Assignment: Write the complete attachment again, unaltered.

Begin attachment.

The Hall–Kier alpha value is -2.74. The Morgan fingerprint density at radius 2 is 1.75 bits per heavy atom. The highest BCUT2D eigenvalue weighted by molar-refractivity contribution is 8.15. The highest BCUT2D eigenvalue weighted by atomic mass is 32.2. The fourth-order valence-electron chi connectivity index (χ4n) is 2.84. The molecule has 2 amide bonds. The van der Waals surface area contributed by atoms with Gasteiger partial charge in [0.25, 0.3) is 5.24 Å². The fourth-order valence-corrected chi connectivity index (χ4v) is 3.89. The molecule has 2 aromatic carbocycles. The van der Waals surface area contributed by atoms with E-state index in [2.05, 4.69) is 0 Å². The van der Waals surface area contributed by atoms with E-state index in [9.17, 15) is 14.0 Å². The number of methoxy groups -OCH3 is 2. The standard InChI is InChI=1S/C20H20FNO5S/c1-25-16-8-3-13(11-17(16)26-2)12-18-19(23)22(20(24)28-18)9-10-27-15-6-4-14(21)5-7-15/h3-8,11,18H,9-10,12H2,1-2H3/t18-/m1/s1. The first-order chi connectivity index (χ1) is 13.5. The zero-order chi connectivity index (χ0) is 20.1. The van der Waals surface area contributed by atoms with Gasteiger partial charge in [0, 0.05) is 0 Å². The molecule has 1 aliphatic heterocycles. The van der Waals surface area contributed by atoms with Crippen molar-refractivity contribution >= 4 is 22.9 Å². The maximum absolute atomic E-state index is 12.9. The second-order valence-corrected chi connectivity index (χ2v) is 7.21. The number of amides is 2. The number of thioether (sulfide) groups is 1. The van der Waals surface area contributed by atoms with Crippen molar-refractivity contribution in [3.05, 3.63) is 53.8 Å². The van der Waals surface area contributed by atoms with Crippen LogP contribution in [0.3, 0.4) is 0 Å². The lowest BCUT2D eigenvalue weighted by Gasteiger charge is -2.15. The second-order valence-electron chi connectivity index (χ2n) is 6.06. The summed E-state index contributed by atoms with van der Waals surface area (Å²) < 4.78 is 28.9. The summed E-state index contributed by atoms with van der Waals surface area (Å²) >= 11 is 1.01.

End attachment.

The Hall–Kier alpha value is -2.74. The Morgan fingerprint density at radius 2 is 1.75 bits per heavy atom. The highest BCUT2D eigenvalue weighted by molar-refractivity contribution is 8.15. The highest BCUT2D eigenvalue weighted by atomic mass is 32.2. The fourth-order valence-electron chi connectivity index (χ4n) is 2.84. The molecule has 2 amide bonds. The van der Waals surface area contributed by atoms with Gasteiger partial charge in [0.25, 0.3) is 5.24 Å². The fourth-order valence-corrected chi connectivity index (χ4v) is 3.89. The molecule has 2 aromatic carbocycles. The van der Waals surface area contributed by atoms with E-state index in [2.05, 4.69) is 0 Å². The van der Waals surface area contributed by atoms with E-state index in [9.17, 15) is 14.0 Å². The number of methoxy groups -OCH3 is 2. The standard InChI is InChI=1S/C20H20FNO5S/c1-25-16-8-3-13(11-17(16)26-2)12-18-19(23)22(20(24)28-18)9-10-27-15-6-4-14(21)5-7-15/h3-8,11,18H,9-10,12H2,1-2H3/t18-/m1/s1. The first-order chi connectivity index (χ1) is 13.5. The zero-order chi connectivity index (χ0) is 20.1. The van der Waals surface area contributed by atoms with Gasteiger partial charge in [0, 0.05) is 0 Å². The molecule has 1 aliphatic heterocycles. The van der Waals surface area contributed by atoms with Crippen molar-refractivity contribution >= 4 is 22.9 Å². The maximum absolute atomic E-state index is 12.9. The second-order valence-corrected chi connectivity index (χ2v) is 7.21. The number of amides is 2. The number of thioether (sulfide) groups is 1. The van der Waals surface area contributed by atoms with Crippen molar-refractivity contribution in [3.05, 3.63) is 53.8 Å². The van der Waals surface area contributed by atoms with Crippen LogP contribution in [0.3, 0.4) is 0 Å². The lowest BCUT2D eigenvalue weighted by Gasteiger charge is -2.15. The second-order valence-electron chi connectivity index (χ2n) is 6.06. The summed E-state index contributed by atoms with van der Waals surface area (Å²) < 4.78 is 28.9. The summed E-state index contributed by atoms with van der Waals surface area (Å²) >= 11 is 1.01.